Having dementia means Bob Platenberg remembers less every day, but he has yet to forget the sound of his wife’s voice.
Entering her husband’s room in the memory care unit of Waltonwood — a retired living facility in Ashburn — Ruth Platenberg chirped, “Hi, Bob.” He immediately responded, “That you, Ruthie?” before seeing her face.
Bob’s room is plastered with old photographs: him and his buddies from the United States Air Force, him and Ruth posing with one of their old dogs — memories that aren’t his anymore. Before his diagnosis, every picture on the wall and every pin fixed to his favorite hat had a story behind it, and Bob was quite the storyteller.
“He could fascinate people for hours telling Air Force stories; he’s forgotten them all now,” Ruth said. “Somebody said to me, ‘You ought to get a tape recording of those so that you have those to pass on.’ And we never did that, unfortunately.”
Still, of all the tales that have punctuated Bob Platenberg’s life and career, his romance with Ruth is the most memorable, spanning many decades and three continents.
The Platenbergs met when they were stationed at the same Air Force base in England in the 1950s, soon becoming close friends. Bob grew up on the west coast and attended Willamette University in Salem, Oregon, while Ruth’s family was from New Jersey.
After finishing their assignments overseas, they moved back to their separate parts of the United States, though they made a point to keep in touch.
“We always visited when we were close enough together or traveling through the country,” Ruth said.
However, it wasn’t until the early 1970s -- nearly two decades after first meeting -- that Bob and Ruth developed romantic feelings for one another after reuniting in Virginia. They were married in 1974 and have enjoyed 45 years together.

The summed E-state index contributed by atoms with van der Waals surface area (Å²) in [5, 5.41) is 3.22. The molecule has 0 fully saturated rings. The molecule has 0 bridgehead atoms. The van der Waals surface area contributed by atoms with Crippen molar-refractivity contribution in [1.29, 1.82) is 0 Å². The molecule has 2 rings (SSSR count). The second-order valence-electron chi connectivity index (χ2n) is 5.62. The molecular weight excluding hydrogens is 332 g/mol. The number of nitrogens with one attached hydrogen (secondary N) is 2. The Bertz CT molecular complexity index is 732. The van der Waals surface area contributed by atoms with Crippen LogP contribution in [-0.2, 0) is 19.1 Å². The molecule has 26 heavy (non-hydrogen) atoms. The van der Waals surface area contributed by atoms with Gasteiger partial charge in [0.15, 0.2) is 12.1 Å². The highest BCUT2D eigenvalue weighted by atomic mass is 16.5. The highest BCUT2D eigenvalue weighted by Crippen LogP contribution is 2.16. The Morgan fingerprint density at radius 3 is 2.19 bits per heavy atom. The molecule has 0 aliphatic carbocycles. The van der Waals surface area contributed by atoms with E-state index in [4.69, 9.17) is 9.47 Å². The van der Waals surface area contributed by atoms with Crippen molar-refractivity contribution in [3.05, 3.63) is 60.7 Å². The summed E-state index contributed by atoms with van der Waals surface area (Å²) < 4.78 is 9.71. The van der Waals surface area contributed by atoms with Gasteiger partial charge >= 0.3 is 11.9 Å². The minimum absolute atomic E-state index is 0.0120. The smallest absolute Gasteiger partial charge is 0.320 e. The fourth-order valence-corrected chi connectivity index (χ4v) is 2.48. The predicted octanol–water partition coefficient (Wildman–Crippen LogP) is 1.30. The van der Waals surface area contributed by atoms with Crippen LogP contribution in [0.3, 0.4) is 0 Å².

Bob’s time with the military took him and Ruth all over the world. After being assigned to the Pentagon, he worked for two years in Taipei, Taiwan, and then became the Base Commander at Lakenheath in the U.K., where he and Ruth spent three years.
Ruth called their time abroad “like reading a good book -- every day is different."
"You can’t wait to turn the page and just see what’s going to come up," she said. "Everything was so interesting. People were lovely. It just opens your mind and heart to people.”
“That was a great experience,” Bob added during an interview with the Times-Mirror.
After being assigned to the Pentagon once more, the Platenbergs retired in Haymarket after Bob worked 30 years for the Air Force. They became part of a country club where they instantly became involved in the community, and Bob enjoyed the perks of living on a golf course.
“He played golf every day of his life,” Ruth said. “He transferred the energies he had in the Air Force to jobs he volunteered to do for the club. He was the secretary and on the board for 18 years, something like that. It was a very happy time, a lot of friends, new friends, and we loved our new home.”
Bob started showing signs of dementia five or six years ago, when he started to forget words, particularly nouns. He eventually moved to Waltonwood in late 2018, and his wife followed soon after. During their time there, they’ve spent every day together, often with Ruth’s dog, Rosie, in tow.
“I visit him every day, and we have our little hour or two hours together,” Ruth said. “We sit outside, and I always bring the dog. He watches the airplanes from out there when they’re landing at Dulles, and it makes him very happy.”
After so many special years together, Bob and Ruth’s “secret” to a long and successful marriage is far simpler than one might think.
“You’re just strictly sharing your life together. You’ve got to give a little, take a little. And you’ve got to somehow find a median that’s comfortable,” Ruth said. “I can’t think of anything that’s not a positive part of our marriage. He respected my time and the things that I liked to do, I respected his. He worked hard.”
Seated next to his wife as an airplane landed outside, Bob placed his arm around her and said, “She’s the one that does all the work.”
Chuckling, Ruth replied, “You had enough work to do in the past. It’s my turn now.”